Roundtable Insights On Hyperbaric Oxygen Therapy

Clinical Editor: Lawrence Karlock, DPM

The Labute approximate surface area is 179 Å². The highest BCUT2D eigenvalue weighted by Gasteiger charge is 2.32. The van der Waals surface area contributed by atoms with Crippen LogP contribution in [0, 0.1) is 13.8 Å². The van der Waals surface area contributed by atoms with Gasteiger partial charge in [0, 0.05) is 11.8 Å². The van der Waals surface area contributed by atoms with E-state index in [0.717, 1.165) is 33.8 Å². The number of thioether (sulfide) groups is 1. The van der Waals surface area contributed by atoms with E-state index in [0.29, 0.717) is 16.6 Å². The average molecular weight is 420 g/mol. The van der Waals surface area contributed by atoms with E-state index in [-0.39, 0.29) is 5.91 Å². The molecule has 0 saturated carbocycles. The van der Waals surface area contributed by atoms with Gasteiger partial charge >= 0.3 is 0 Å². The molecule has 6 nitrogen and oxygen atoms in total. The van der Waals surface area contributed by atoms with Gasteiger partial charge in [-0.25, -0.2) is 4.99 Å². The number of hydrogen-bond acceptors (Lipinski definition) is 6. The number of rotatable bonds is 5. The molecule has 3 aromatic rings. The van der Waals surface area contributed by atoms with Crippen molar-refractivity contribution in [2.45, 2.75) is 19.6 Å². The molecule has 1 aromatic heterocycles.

There are numerous anecdotal and retrospective studies that support using hyperbaric oxygen in problem wounds, according to Dr. Sage. He says these studies are nicely summarized on, the Web site of the American College of Hyperbaric Medicine. Dr. Armstrong says he is not certain if there are any good, evidence-based or even anecdotally-based protocols that would drive one to use or not use HBO. However, he does cite a few intriguing studies. Kalani, et. al., from the Karolinska Institute in Sweden, presented a small randomized, controlled trial of 38 patients. Dr. Armstrong says this study suggested that using 40 to 60 dives of HBO per patient appeared to accelerate healing and lower the prevalence of amputations in a three-year follow-up. According to Dr. Sage, Faglia, et. al., may have done the best study to date of using HBO in Wagner Grade III ulcers with their 1996 study published in Diabetes Care. The study was comprised of 35 patients who had standard wound care and 33 patients who received HBO. Dr. Sage says the amputation rate was 100 percent in the standard care group whereas the HBO group had a 25 percent amputation rate. However, Dr. Armstrong says studies, such as the one by Faglia, et. al., have been “fatally flawed” in one way or another. Dr. Armstrong points out that, in Faglia’s study, far more people in the HBO group received lower-extremity bypasses than in the non-HBO group, rendering the data less than helpful. While the study may be flawed, Dr. Sage says it was considered to be “pivotal” in the recent decision by the CMS to reimburse hyperbaric oxygen therapy for diabetic ulcers, according to the American College of Hyperbaric Medicine. While Dr. Armstrong notes there is a physiologic rationale for why HBO should work, he says “translating that into viable indications has been problematic for many.” Q: What are the current reimbursement issues in regard to insurance companies and Medicare paying for this modality? A: HBO is a reimbursable procedure under Medicare, according to Drs. Kominsky and Sage. (Editor’s Note: For further info, see “CMS Expands Coverage Of HBO To Diabetic Foot Ulcers,” News & Trends, April issue.) Dr. Kominsky says HBO is also reimbursable under many of the managed care plans as well. Dr. Kominsky does caution that pre-authorization is necessary in some instances. He also points out that some third-party carriers limit the number of dives. In these cases, Dr. Kominsky says you may need to provide photo documentation in order to continue using the therapy to wound closure. Dr. Armstrong has heard that recent Medicare findings are very promising in terms of funding this type of therapy. However, he does express concern that when facilities invest in the chambers, there may be an accompanying pressure to use the therapy on patients who may or may not have the appropriate indications. “Frequently, the decision by an HBO specialist is ‘Let’s give it a try and see how it works,’” explains Dr. Armstrong. “Unfortunately, giving HBO a try is a bit more expensive than modifying an offloading modality or using a different dressing. I will admit this is changing, but it’s not changing fast enough or in enough centers to satisfy many skeptical physicians.” Q: What complications have you seen in using systemic HBO? A: Drs. Armstrong and Brill say claustrophobia is the most common sequela. Dr. Brill says claustrophobia cases can be resolved by providing adequate sedation for the patient. He notes that some patients have had trouble clearing their ears when the chamber is going to depth, but Dr. Brill says this can be alleviated with nasal decongestants or via a myringotomy in troublesome cases. Dr. Armstrong adds that he has had patients who had perforated eardrums after undergoing HBO therapy, but says these incidents were his fault and that they could have been prevented with better evaluation along with his colleagues in ear, nose and throat and/or prophylaxis of the patients beforehand. Certain ear problems, cardiac and pulmonary conditions may be affected by HBO treatment, notes Dr. Sage. Accordingly, he emphasizes that hyperbaric care should be supervised by a physician who is experienced in using this modality. Dr. Sage also recommends that DPMs continue to provide optimal wound care and monitor the progress of the wound during HBO therapy. While Dr.

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